Run by the county government, they frequently act as a safety net for the aged. Many times, most of the residents in these communities utilize Medicaid as their payment source.
For-Profit Nursing Homes – These facilities are frequently run by corporations accountable to stockholders. They are commonly part of a large chain of nursing homes. While these companies may offer more consistent amenities across their various locations, you may find less personalized living options than with independent living centers.
Not-for-profit Nursing Homes – Non-profit homes are accountable to a board of directors for oversight and management. Several studies have shown that not for profit nursing homes outperform their for-profit counterpoints in quality; however, some studies do not show a statistical difference. It’s important to note that these studies are generalities about nursing homes; some for profit nursing homes may offer excellent care, while some not-for-profit nursing homes may provide poor care.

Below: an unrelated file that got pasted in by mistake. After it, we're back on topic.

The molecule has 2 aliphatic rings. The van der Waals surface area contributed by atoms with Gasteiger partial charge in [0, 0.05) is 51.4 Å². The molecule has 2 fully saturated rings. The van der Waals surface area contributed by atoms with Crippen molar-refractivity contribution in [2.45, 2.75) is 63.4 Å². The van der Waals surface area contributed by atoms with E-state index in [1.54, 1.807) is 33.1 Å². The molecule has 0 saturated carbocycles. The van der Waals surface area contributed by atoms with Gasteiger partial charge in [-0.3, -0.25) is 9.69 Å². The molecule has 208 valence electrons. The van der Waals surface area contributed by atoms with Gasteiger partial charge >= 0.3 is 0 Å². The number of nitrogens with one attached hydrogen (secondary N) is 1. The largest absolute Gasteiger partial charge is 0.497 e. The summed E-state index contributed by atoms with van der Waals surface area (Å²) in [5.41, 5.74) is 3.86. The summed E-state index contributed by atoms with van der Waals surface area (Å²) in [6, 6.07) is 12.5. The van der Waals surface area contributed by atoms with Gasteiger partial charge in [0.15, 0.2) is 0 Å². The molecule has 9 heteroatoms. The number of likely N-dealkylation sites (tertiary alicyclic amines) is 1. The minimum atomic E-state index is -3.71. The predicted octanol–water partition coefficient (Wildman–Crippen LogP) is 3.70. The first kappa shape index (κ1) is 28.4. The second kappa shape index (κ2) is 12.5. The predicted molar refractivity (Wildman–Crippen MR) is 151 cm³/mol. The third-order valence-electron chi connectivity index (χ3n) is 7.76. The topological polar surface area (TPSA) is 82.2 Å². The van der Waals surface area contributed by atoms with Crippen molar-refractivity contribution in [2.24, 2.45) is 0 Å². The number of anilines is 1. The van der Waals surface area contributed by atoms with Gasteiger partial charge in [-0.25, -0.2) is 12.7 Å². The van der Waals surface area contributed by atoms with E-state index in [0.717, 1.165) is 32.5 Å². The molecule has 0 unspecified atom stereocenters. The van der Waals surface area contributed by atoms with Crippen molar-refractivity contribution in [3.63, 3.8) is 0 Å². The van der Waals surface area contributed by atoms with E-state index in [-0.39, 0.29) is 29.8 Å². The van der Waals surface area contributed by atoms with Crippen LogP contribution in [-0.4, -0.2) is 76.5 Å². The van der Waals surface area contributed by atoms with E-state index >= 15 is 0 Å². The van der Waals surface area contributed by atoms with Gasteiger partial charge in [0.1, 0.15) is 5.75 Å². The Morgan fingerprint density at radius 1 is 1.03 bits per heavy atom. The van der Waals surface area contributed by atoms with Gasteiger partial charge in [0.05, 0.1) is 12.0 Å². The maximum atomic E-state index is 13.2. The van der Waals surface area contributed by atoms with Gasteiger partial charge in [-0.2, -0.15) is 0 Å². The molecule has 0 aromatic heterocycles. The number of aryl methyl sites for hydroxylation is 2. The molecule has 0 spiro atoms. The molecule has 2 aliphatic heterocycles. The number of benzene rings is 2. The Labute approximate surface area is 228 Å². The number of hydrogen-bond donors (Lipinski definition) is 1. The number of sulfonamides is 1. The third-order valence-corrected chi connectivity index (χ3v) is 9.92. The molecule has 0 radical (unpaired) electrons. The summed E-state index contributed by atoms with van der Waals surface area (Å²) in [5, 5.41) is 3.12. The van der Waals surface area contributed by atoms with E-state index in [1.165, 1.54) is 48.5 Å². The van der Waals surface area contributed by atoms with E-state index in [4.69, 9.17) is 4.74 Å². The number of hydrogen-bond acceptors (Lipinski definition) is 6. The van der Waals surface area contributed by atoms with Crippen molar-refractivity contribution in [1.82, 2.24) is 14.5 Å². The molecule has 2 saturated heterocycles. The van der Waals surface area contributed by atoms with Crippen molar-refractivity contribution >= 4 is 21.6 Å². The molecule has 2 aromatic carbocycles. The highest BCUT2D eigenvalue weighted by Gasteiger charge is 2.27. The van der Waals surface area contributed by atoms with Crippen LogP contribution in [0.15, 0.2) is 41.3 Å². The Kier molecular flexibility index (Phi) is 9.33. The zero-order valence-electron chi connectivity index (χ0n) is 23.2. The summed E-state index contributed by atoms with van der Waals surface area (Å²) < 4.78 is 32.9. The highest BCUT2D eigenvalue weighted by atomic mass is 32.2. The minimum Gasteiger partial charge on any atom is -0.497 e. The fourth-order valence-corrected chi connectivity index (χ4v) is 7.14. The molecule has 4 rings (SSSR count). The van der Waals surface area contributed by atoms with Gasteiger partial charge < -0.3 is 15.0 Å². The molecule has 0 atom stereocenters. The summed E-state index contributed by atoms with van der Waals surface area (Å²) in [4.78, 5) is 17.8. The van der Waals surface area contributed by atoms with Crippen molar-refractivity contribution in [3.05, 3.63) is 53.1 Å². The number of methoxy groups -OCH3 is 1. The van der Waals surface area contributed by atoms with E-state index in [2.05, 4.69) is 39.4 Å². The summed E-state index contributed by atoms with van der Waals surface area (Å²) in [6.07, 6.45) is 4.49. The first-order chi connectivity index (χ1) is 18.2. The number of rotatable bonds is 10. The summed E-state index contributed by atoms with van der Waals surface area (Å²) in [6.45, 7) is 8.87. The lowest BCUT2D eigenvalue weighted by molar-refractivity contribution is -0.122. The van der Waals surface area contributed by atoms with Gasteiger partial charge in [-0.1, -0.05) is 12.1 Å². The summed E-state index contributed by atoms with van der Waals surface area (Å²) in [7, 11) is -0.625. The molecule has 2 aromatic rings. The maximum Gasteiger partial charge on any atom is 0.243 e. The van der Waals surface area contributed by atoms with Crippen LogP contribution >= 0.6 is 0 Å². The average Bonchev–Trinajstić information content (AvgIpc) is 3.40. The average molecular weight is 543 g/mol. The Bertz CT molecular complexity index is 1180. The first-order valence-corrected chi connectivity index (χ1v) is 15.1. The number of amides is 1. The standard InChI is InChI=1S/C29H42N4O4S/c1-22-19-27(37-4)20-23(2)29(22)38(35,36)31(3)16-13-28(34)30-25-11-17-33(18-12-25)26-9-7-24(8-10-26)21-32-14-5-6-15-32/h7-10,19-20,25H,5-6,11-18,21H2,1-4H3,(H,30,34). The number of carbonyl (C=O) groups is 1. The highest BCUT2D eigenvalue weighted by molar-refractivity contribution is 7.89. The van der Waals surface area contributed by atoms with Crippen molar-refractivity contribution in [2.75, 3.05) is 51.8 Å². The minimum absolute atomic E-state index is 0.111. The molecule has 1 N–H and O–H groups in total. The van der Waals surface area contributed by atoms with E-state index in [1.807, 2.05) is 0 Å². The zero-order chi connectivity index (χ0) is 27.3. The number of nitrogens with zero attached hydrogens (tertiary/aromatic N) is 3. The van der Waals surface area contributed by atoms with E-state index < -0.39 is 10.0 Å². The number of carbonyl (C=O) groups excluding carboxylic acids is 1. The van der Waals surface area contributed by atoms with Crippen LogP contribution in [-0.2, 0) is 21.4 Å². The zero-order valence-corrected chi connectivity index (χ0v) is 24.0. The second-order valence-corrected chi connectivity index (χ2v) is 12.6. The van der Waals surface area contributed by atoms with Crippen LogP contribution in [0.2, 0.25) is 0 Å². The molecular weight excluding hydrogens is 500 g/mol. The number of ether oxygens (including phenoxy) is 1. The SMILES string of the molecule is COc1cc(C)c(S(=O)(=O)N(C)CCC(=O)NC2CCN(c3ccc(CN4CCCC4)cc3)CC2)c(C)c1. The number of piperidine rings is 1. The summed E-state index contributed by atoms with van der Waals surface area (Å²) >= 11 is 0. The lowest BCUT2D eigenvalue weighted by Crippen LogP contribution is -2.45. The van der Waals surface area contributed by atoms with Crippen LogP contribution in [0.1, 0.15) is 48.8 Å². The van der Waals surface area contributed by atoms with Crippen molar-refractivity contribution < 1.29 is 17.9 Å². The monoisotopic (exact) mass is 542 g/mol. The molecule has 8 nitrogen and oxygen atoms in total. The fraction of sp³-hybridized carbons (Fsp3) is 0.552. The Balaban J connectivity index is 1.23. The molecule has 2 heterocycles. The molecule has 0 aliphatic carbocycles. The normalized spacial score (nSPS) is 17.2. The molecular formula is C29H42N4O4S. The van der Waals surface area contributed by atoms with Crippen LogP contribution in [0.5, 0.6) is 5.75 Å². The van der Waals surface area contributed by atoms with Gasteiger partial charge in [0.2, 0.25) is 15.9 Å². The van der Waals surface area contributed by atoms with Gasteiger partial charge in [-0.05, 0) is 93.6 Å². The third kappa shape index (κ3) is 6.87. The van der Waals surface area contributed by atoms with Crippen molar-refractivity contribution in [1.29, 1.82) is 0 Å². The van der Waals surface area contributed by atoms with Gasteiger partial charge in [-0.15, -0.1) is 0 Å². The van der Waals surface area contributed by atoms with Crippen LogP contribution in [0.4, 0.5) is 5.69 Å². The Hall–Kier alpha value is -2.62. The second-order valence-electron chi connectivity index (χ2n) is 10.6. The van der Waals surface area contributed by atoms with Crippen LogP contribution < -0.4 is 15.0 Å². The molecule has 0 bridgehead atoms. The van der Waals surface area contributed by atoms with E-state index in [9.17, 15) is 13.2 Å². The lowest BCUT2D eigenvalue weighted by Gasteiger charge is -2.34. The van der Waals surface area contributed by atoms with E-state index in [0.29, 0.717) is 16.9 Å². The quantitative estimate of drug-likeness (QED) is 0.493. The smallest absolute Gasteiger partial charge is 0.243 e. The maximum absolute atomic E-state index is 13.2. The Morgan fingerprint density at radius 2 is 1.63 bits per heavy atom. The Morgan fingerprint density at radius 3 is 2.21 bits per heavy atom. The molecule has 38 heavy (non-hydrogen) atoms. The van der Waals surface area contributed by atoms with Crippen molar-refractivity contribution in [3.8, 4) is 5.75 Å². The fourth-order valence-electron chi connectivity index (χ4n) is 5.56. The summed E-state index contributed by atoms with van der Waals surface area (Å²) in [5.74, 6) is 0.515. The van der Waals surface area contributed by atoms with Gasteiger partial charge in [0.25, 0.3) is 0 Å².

Long Term Care vs. Rehabilitation Centers – Some nursing homes primarily care for residents who are custodial care and will spend the rest of their lives in that community. Others, focus greatly on short-term rehabilitation and care for residents who are there following an acute health issue and plan to return their previous residents or a lower level of care. Many homes have a both types of residents in their community. It’s important to match the care your loved one needs with the nursing center that can meet their goals. Secured Dementia Units – Some homes have a secured dementia unit, or a special area for residents with Alzheimers or other dementias. Other nursing homes may have dementia residents intermixed with the general population. Either type may be appropriate based on your loved one’s specific wants and needs.